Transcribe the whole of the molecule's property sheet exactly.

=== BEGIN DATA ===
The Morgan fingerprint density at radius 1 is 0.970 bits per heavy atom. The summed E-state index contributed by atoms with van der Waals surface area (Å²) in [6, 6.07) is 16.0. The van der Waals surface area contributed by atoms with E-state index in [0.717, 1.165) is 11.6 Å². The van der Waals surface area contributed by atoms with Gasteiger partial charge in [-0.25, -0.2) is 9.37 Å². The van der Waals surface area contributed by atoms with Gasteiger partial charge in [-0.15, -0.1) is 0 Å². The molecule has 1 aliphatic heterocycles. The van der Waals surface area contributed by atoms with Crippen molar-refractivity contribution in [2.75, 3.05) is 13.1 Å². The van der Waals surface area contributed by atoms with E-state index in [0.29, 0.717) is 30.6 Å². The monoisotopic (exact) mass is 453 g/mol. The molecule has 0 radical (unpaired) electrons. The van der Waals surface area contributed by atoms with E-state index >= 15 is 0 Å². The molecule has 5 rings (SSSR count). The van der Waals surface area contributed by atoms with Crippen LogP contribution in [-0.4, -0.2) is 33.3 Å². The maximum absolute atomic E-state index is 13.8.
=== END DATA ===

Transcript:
The Morgan fingerprint density at radius 1 is 0.970 bits per heavy atom. The summed E-state index contributed by atoms with van der Waals surface area (Å²) in [6, 6.07) is 16.0. The van der Waals surface area contributed by atoms with E-state index in [0.717, 1.165) is 11.6 Å². The van der Waals surface area contributed by atoms with Gasteiger partial charge in [-0.25, -0.2) is 9.37 Å². The van der Waals surface area contributed by atoms with Gasteiger partial charge in [-0.15, -0.1) is 0 Å². The molecule has 1 aliphatic heterocycles. The van der Waals surface area contributed by atoms with Crippen molar-refractivity contribution in [2.75, 3.05) is 13.1 Å². The van der Waals surface area contributed by atoms with E-state index in [0.29, 0.717) is 30.6 Å². The monoisotopic (exact) mass is 453 g/mol. The molecule has 0 radical (unpaired) electrons. The van der Waals surface area contributed by atoms with E-state index >= 15 is 0 Å². The molecule has 5 rings (SSSR count). The van der Waals surface area contributed by atoms with Crippen LogP contribution in [-0.4, -0.2) is 33.3 Å². The maximum absolute atomic E-state index is 13.8.